2008-04-30 05:48:42
Thanks for elaborating Noah! Sorry for my overdramatic comment. :)
Carla Schroder
2008-04-30 15:50:43
If it walks like shit, talks like shit, etc....

Thanks, what a great, concise summary.

2008-04-30 17:32:32
Having had the misfortune of dealing with Active Directory and politics thereof myself, I will be happy if I never have to see that shoddy thing ever again.

I would go so far as to say it's an exceptionally obvious trojan, all Microsoft have to do is push out a buggy, slow, crash happy thing and everytime it breaks go "Well that's *nix for ya, use our stuff"... which shouldn't be all the difficult considering this IS Microsoft we're talking about... the only company that can make copying a 10MB file from directory to directory take over an hour, so no major challenge there then.

Your problem will be an inability to escape from using the MS tools, lets be honest, we both know what corporate IT is like, this will be mandated for use, usage will be enforced and non-compliance will have thee out the door.

One thing I do so loath about MS is they slap fancy names on stuff and everyone rants about how wonderful it is (ReadyBoost = Swap Paritions, Shadow Volume Copy is at heart soft locking and so on). Linux needs more PR work.

2008-04-30 17:56:23
It's actually very cool that nobody erases the heck out a comment like this, thnks for your wise words man.
2008-04-30 18:36:16
"Post Script: This is a FACT, of the 600 million computers on the internet 100-150 of them have been a part of a botnet at one point. These are primarily Windows computers. This is a complete failure by Microsoft of Epic proportions."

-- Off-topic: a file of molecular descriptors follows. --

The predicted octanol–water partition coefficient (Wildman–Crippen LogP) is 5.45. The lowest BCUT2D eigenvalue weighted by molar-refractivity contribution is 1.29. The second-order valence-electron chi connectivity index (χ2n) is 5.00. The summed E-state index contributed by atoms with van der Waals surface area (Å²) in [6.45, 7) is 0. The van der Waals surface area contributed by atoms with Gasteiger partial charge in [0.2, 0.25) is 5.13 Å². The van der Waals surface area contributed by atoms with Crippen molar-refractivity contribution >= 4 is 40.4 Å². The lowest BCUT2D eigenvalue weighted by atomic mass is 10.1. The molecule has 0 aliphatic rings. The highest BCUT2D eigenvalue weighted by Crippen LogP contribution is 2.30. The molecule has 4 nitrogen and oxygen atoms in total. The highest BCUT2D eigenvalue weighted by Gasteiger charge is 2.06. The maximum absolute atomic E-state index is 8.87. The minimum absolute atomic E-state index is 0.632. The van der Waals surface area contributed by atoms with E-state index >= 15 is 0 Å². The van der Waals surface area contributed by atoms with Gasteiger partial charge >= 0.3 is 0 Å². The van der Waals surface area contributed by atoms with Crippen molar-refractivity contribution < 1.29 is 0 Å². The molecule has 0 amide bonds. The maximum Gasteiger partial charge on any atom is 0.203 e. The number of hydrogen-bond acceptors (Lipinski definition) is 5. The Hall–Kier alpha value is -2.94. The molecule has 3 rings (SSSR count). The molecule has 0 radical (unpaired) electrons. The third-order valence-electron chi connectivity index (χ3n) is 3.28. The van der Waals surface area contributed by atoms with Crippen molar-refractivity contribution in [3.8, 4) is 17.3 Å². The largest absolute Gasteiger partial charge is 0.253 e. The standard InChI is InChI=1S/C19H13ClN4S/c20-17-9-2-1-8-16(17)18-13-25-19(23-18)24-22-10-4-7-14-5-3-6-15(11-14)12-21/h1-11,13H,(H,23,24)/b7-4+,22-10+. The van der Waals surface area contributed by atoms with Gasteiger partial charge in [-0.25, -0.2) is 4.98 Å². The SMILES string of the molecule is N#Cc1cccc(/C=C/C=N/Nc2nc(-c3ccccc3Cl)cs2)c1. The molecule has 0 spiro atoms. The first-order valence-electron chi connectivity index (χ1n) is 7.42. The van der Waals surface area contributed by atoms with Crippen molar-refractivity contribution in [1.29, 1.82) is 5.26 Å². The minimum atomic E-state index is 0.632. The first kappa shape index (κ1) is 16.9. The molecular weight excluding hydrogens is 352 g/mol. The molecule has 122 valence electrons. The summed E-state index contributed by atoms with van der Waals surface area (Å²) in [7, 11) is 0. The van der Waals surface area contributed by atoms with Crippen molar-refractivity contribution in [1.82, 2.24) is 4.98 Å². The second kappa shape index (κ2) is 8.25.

Umm. WTF?

You know, I read a rant such as this and I think, "Yeah!, and another thing...." And I can sing along the whole way. Been there, hear ya, all of that.

However, that paltry and glaring "100-150" is making me a little nuts.

But, yeah, I hear ya.

2008-04-30 21:21:08
hahaha.. duck tape.


2008-05-01 07:46:35
Sorry, but I really don't agree. Every person I know who works with a large UNIX/Linux install base complains and struggles to manage the systems. I don't know of a company with more than 10,000 UNIX/Linux systems that hasn't deployed something like Openview or Tivoli. Microsoft is just moving into that space through a partnership with Quest. Quest makes a PAM module that authenticates to AD and other things that are really handy in a heterogeneous environment. Sure AD sucks, but it sucks less than the alternatives. After all, every user is already in AD, why have secondary (or tertiary) ID stores? Similarly, if you (like we) are managing 150K windows systems with SCOM why not go ahead and manage your 15-20K UNIX/Linux systems with a single system. It's called efficiency.
2008-05-01 09:32:18